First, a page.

Brush Lecture (AIA): Maya Cultural Heritage

How Archaeologists and Indigenous Peoples Create and Conserve the Past

Patricia McAnany

University of North Carolina, Chapel Hill

Situated at the intersection of cultural heritage and local community, this lecture enlarges understanding of indigenous Maya peoples of southern México and northern Central America by examining their relationship to a much valorized but distant past. Highlights are presented of grass-root cultural heritage programs located in southern México, Guatemala, Belize, and Honduras that were conceived in collaborative style and implemented over the past eight years. These programs emphasize participatory research methods and a style of pedagogy that de-centers the production of archaeological knowledge. Central to this effort is cultivating a closer relationship between ethno-linguistic Mayan communities and the practice of archaeology as well as the objects of archaeological study. The compelling need for an effective grass-roots approach to heritage conservation has been another guiding principle of these programs. The dialogue that is encouraged by such heritage programs is building new epistemic communities of archaeological practice in which collaboration between indigenous Maya peoples and archaeologists result in the creation and conservation of the past.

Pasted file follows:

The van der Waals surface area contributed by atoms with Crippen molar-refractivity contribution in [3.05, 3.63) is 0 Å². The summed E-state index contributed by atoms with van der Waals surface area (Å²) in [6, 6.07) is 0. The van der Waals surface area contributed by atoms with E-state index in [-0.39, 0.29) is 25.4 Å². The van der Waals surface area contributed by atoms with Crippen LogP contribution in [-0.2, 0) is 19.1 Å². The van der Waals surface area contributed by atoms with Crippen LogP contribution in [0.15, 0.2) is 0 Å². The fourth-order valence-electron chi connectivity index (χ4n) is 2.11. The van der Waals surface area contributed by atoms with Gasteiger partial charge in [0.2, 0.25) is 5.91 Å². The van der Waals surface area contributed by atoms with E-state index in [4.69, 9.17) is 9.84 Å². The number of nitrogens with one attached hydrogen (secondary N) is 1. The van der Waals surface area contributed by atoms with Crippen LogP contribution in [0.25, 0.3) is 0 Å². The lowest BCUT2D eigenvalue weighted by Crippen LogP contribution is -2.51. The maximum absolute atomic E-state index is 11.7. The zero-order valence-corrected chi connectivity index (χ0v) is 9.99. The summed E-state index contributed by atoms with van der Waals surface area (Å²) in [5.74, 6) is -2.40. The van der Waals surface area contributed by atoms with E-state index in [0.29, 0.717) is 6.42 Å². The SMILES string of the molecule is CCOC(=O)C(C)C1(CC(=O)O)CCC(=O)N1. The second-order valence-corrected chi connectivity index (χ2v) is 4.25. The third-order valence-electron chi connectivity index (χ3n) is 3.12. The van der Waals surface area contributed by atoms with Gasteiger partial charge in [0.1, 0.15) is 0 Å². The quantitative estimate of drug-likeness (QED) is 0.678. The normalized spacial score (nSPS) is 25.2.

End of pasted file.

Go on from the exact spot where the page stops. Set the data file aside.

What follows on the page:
Patricia A. McAnany, Kenan Eminent Professor of Anthropology at the University of North Carolina at Chapel Hill, is a Maya archaeologist who has conducted field research and cultural heritage programs through the Maya region. Her professional interests include the intersection of ritual and economy, ancestor veneration, the creation and abandonment of place, and the cross threading of cultural heritage with indigenous identities. She founded the Maya Area Cultural Heritage Initiative ( and co-founded InHerit: Indigenous Heritage Passed to Present ( She is the author/co-editor of several books, most recently Textile Economies: Power & Value from the Local to the Transnational (2011) co-edited with Walter E. Little; Ancestral Maya Economies in Archaeological Perspective (2010); Questioning Collapse: Human Resilience, Ecological Vulnerability, and the Aftermath of Empire (2009) co-edited with Norman Yoffee; and Dimensions of Ritual Economy (2008) co-edited with E. Christian Wells. She is the recipient of several research awards from the National Science Foundation and of fellowships from the Guggenheim Foundation, the Institute for the Arts & Humanities (UNC, Chapel Hill), the National Endowment for the Humanities, and the Radcliffe Center for Advanced Study at Harvard University.

Admission to lecture closes 10 minutes after scheduled start time.

Reception to follow.

Please check for event updates.